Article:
KUKA Robots Are Becoming Mobile

Augsburg-based KUKA Roboter has taken another important step towards service robotics. By taking over the "omniMove" business unit in Gersthofen, near Augsburg, from Salzgitter-based IC Industrial Consulting GmbH, KUKA has extended the area of applications of its robots to include mobile platforms. omniMove precision mobile platforms open up a wide range of applications for mobile tools - and now also for robots. omniMove products are already well established, particularly in the aerospace industry. Customers such as Airbus, Eurocopter and Lufthansa rely on these mobile platforms, which will now enable KUKA Roboter GmbH to bolster its commitment in this sector with its vast future potential.

In General Industry, i.e. business in the non-automotive sector, the primary objective of KUKA’s development work is to tap into new markets, particularly in the fields of logistics, plastics, medicine and the aerospace industry. New function packages enable KUKA robot technology to penetrate into additional fields of application. For robots can be used in practically any application: handling, stacking, inspecting, polishing or grinding. In combination with new gripper and sensor technologies, previously unimaginable robotic applications become possible.

For example, KUKA robots have been used by renowned companies in the aerospace industry for years. High-precision robots “made in Augsburg” grind, polish and sew components inside and outside aircraft fuselages. The omniMove platforms will now enable innovative further developments and scaling of mobile industrial robots – for a wide range of applications going beyond the aerospace industry One example is the prototype that has already been developed for a special mini-platform (“Robomove”). Existing products, such as the Triple-Lift 8000 (used by Airbus, for example), the autoclave loading system (Eurocopter) and the positioner system, are already well established in the aerospace industry.

The existing list of customers and references offers KUKA Roboter excellent business and technical development potential in the future-oriented markets of the aerospace sector.

Eight non-driven rollers ensure optimal motion

The omniMove system is based on the omniMove® wheel. This consists of eight specially shaped, non-driven rollers, which are mounted between two identical stable rims. Platforms fitted with omniMove® wheels can be moved in any direction from a standing start. The wheels do not have a steering mechanism, as changes in direction are determined by the direction of rotation of the wheels relative to one another. The resulting maneuverability is comparable to the omnidirectional freedom of motion of a hovercraft. Vehicles can be maneuvered with millimeter precision. The omniMove® wheel is based on a 25-yearold proven technology. Due to the on-going conceptual and design development of this technology, the omniMove® wheel has the following advantages over other wheels:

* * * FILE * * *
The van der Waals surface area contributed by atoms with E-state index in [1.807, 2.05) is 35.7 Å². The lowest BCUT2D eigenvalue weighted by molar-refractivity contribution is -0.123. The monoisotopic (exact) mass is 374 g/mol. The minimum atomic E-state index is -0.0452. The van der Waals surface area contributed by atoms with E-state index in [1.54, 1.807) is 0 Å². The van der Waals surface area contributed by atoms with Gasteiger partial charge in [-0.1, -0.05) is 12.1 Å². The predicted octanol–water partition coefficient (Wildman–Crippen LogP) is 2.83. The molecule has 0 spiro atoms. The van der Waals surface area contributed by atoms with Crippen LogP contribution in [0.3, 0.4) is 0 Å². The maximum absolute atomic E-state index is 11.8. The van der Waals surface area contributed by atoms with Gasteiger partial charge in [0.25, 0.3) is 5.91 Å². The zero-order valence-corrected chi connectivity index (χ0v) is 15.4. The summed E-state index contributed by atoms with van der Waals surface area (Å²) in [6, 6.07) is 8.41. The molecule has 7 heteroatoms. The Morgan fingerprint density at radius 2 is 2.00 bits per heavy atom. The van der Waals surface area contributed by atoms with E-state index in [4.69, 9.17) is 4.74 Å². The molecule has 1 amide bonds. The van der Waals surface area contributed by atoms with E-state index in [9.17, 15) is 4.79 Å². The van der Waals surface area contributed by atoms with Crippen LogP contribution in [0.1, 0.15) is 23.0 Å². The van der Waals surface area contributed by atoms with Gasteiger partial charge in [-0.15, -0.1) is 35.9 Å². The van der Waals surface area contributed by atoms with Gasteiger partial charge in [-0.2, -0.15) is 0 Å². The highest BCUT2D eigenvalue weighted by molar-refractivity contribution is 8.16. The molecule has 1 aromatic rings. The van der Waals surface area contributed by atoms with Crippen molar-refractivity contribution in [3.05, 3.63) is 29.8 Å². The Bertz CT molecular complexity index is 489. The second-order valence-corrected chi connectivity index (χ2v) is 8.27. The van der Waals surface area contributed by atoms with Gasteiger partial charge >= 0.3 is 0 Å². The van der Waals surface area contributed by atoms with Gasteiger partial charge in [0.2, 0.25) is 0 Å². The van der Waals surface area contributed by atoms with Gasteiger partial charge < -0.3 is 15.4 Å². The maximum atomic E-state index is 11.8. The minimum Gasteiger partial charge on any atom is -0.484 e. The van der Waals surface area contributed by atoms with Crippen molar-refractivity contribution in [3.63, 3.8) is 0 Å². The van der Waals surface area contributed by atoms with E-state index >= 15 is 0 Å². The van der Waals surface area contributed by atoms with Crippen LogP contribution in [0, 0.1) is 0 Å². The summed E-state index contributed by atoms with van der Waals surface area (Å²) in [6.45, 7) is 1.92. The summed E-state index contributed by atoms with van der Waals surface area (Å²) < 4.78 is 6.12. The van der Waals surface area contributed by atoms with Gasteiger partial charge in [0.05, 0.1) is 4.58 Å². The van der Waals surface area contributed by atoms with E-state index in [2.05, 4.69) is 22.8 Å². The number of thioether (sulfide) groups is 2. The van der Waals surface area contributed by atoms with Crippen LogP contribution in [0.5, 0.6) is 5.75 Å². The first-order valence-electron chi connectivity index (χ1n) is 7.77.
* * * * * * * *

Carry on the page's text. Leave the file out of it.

• Production of the omniMove® wheel is cost-effective.
  • The externally installed stable rims protect against damage.
  • Maintenance and repair are considerably easier.

Precise maneuverability, very safe operation and increased productivity were the deciding factors for Austrian Airlines when opting for the omniMove system. The time taken to replace engines on an Airbus, for example, has been cut from sixteen hours to just five hours. Even more important for the airline, however, was the significantly reduced risk of injuries to personnel and damage to aircraft and equipment.

Service robotics - the market of the future

The omniMove platforms (both hydraulic and electric motor-driven) are set to open up new areas of application for KUKA robots in future development of mobile robots. These options are of interest not only for the aerospace industry, but also, in the future, in the field of service robotics – the central focus for the future of robotics.

This year, KUKA, one of the world’s leading suppliers of industrial robots, unveiled the lightweight robot. What is remarkable about this system is not only its light weight, but also its sensitive sensors. These make it possible for the KUKA lightweight robot to “learn” by being touched and guided by a person. And with its seven degrees of freedom, it is almost as agile as a human. This robot concept is an important milestone on the road to service robotics and medical technology.

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